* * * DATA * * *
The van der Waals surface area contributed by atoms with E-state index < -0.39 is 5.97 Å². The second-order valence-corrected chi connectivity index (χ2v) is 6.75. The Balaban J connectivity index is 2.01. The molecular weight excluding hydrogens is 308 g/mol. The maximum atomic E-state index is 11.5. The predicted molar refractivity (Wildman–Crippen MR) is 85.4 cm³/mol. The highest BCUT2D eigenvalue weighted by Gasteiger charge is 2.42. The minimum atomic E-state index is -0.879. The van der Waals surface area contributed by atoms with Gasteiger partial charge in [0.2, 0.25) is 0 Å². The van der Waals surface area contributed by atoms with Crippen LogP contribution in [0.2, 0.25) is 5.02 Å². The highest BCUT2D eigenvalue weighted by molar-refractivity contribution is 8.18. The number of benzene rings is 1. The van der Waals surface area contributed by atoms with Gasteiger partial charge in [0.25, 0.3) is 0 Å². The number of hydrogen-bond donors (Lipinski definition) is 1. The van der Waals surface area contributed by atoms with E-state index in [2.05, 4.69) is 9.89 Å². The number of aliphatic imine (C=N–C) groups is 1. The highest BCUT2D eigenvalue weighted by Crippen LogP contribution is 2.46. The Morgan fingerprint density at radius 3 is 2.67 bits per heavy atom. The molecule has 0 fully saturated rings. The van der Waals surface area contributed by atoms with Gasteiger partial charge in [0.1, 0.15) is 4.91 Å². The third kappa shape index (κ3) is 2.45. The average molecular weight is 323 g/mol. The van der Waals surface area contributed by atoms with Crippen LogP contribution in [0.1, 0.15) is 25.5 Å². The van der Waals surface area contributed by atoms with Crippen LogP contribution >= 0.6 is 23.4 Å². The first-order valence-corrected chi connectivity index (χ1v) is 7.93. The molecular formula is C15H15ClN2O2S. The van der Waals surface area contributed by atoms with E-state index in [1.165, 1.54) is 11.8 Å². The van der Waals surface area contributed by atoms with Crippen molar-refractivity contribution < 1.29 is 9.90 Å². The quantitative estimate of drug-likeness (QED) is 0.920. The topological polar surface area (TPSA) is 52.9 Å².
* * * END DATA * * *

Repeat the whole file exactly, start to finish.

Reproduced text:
The van der Waals surface area contributed by atoms with E-state index < -0.39 is 5.97 Å². The second-order valence-corrected chi connectivity index (χ2v) is 6.75. The Balaban J connectivity index is 2.01. The molecular weight excluding hydrogens is 308 g/mol. The maximum atomic E-state index is 11.5. The predicted molar refractivity (Wildman–Crippen MR) is 85.4 cm³/mol. The highest BCUT2D eigenvalue weighted by Gasteiger charge is 2.42. The minimum atomic E-state index is -0.879. The van der Waals surface area contributed by atoms with Gasteiger partial charge in [0.2, 0.25) is 0 Å². The van der Waals surface area contributed by atoms with Crippen LogP contribution in [0.2, 0.25) is 5.02 Å². The highest BCUT2D eigenvalue weighted by molar-refractivity contribution is 8.18. The number of benzene rings is 1. The van der Waals surface area contributed by atoms with Gasteiger partial charge in [0.25, 0.3) is 0 Å². The number of hydrogen-bond donors (Lipinski definition) is 1. The van der Waals surface area contributed by atoms with E-state index in [2.05, 4.69) is 9.89 Å². The number of aliphatic imine (C=N–C) groups is 1. The highest BCUT2D eigenvalue weighted by Crippen LogP contribution is 2.46. The Morgan fingerprint density at radius 3 is 2.67 bits per heavy atom. The molecule has 0 fully saturated rings. The van der Waals surface area contributed by atoms with Gasteiger partial charge in [0.1, 0.15) is 4.91 Å². The third kappa shape index (κ3) is 2.45. The average molecular weight is 323 g/mol. The van der Waals surface area contributed by atoms with Crippen LogP contribution in [0.1, 0.15) is 25.5 Å². The van der Waals surface area contributed by atoms with Crippen LogP contribution >= 0.6 is 23.4 Å². The first-order valence-corrected chi connectivity index (χ1v) is 7.93. The molecular formula is C15H15ClN2O2S. The van der Waals surface area contributed by atoms with E-state index in [1.165, 1.54) is 11.8 Å². The van der Waals surface area contributed by atoms with Crippen molar-refractivity contribution < 1.29 is 9.90 Å². The quantitative estimate of drug-likeness (QED) is 0.920. The topological polar surface area (TPSA) is 52.9 Å².